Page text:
Julian Thompson at the talk pointed out that Jag were stuck in a rut. Ford had transformed the quality and reliability of the products but they had stuck to the same look. This was because Ford used ‘consumer focus groups’ where they asked the consumer, the customer, what they wanted. Even worse Thompson pointed out they did this in the USA as that was Jags biggest market at the time. So what did the consumer say they wanted? Well as they were mainly 55 year old company directors they wanted the cars to STAY THE SAME, to LOOK EXACTLY THE SAME as the previous model. Jag listened, and the S-Type, previous XJ and X-Type were born. Sales figures went from bad to worse. Average consumer age went from bad to worse too! Or at least didn’t improve. Profits evaporated.
The new management threw this out of the window.
The next bit I am adding myself, as Thompson didn’t say it:
I believe they decided to look at what consumers are actually DOING rather than what they were saying. What they were DOING was buying super modern, sporty, diesel BMWs.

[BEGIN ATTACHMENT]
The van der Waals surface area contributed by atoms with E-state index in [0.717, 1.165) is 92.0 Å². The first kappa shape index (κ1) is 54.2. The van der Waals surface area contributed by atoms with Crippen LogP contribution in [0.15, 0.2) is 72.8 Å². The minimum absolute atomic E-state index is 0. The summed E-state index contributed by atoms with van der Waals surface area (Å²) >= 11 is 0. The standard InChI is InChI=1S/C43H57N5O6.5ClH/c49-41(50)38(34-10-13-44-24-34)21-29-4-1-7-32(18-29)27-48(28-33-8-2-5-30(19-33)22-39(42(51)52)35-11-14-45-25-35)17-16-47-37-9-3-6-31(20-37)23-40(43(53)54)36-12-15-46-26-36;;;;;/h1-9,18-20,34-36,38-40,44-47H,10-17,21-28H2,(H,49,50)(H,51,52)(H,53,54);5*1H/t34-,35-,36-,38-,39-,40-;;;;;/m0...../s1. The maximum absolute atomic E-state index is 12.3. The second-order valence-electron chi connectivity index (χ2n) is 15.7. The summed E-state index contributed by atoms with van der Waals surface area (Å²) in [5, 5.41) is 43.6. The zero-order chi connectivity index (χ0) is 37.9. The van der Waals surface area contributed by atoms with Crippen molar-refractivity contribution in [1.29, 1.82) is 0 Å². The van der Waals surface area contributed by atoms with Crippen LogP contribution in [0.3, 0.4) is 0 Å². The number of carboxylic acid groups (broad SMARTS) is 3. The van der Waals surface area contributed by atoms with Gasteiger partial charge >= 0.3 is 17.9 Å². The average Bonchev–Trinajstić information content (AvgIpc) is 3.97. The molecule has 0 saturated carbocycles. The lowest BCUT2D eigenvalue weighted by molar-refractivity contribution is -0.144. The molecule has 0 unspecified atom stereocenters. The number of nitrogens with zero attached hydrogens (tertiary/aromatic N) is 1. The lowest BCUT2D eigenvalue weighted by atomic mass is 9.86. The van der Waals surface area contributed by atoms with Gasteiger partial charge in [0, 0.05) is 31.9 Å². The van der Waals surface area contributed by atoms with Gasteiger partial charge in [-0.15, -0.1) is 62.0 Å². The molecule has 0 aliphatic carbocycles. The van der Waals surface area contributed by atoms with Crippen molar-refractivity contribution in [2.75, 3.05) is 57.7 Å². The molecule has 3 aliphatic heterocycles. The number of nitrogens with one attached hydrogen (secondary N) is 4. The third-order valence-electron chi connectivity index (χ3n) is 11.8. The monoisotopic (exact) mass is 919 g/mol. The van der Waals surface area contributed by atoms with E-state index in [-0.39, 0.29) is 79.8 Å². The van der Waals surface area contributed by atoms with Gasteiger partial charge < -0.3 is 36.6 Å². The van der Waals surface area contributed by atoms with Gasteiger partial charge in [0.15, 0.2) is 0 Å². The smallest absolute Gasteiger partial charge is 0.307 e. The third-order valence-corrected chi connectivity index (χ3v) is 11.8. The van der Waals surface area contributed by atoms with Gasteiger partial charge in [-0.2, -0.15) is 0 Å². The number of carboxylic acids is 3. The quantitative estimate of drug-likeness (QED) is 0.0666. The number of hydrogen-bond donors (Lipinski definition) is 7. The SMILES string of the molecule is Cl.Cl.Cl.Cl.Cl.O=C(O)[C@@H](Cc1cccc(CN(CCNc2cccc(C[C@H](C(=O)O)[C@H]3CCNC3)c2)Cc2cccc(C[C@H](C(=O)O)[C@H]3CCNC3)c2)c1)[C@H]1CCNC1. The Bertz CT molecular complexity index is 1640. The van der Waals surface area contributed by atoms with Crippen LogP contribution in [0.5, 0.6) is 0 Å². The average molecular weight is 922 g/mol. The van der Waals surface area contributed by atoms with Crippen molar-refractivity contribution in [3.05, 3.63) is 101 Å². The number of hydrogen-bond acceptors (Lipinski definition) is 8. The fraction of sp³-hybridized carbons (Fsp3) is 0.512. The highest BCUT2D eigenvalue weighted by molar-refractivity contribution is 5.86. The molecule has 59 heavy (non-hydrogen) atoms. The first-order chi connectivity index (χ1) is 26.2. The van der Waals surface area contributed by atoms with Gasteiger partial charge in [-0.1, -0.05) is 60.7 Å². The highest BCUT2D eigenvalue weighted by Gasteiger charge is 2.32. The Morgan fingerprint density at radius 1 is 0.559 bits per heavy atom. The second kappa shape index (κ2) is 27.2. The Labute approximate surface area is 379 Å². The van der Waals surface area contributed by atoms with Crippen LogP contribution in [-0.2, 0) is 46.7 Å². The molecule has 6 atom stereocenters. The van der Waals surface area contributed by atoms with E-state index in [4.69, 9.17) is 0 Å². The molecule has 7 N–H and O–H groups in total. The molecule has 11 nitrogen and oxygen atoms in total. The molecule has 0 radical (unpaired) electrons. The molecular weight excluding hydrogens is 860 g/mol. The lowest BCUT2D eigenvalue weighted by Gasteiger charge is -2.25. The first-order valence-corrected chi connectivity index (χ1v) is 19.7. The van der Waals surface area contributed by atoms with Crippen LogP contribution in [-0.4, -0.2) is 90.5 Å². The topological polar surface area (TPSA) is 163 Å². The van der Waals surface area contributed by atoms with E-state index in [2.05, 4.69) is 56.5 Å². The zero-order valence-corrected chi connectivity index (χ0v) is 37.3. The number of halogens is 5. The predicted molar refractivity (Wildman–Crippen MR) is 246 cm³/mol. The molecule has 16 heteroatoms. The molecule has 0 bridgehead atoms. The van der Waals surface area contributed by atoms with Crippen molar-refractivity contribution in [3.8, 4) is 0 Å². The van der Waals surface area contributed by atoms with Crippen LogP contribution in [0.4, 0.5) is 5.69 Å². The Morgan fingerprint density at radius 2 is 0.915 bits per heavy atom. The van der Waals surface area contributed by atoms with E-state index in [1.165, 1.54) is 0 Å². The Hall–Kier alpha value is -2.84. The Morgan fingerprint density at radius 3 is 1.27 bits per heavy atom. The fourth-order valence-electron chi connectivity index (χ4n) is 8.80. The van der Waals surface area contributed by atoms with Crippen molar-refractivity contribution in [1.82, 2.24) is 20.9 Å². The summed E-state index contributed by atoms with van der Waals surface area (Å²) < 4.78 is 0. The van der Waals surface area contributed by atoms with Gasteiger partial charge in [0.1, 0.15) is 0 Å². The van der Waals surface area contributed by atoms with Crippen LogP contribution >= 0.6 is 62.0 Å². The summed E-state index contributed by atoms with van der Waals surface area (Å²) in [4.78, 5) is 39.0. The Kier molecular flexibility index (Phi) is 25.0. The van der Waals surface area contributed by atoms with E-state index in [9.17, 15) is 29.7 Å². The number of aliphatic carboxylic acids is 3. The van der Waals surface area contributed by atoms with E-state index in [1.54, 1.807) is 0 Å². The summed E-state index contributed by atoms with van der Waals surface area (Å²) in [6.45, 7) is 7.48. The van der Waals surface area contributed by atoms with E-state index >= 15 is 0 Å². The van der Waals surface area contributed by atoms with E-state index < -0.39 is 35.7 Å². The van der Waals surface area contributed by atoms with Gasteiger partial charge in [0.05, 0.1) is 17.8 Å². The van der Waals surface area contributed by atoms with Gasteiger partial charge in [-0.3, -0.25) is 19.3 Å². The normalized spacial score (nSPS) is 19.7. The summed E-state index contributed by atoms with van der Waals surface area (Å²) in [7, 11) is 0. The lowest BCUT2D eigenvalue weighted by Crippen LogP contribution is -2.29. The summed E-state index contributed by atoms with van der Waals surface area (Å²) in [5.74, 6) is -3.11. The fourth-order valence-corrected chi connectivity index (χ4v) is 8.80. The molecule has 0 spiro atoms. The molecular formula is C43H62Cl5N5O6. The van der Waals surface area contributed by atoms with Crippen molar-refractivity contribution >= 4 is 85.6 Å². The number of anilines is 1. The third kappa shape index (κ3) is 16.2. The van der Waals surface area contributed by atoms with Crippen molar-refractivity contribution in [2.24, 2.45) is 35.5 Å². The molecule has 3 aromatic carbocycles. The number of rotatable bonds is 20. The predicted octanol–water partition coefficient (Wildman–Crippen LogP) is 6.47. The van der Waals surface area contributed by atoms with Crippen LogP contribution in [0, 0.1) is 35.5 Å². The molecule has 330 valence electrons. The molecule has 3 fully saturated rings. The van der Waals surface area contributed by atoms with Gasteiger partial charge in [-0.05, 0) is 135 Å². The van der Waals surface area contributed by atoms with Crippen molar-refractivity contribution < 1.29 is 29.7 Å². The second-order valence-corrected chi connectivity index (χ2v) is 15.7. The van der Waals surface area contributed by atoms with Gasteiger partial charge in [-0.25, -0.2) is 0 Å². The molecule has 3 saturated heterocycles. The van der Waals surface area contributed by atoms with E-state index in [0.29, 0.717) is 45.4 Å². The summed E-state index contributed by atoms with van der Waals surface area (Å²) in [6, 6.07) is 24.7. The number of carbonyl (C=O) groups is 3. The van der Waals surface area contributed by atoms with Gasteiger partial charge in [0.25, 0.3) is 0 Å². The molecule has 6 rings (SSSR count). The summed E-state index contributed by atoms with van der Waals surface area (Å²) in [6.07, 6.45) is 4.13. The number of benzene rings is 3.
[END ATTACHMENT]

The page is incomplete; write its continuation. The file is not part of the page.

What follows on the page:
So this spawned the XF (commercial, diesel) and the new XJ (stunning modernity) and what happened? They sold THREE TIMES as many XFs as S-Types and now look at Jag! Making profit and storming on to be one of THE hottest brands on the planet. Even if you include any brand, not just cars, Jaguar is COOL. The F-Type has already sold 1000 units within 2 months!!! Despite the high price.
Last month I was lucky enough to head to the Geneva Motor Show. Lucky enough to head there with a good buddy of mine who’s a Lotus designer and lucky again to chat at the end of the day to his colleague Russell Carr, who was behind the beauty of the Lotus Elise S2 and Evora. More on that later but for now, what was it like?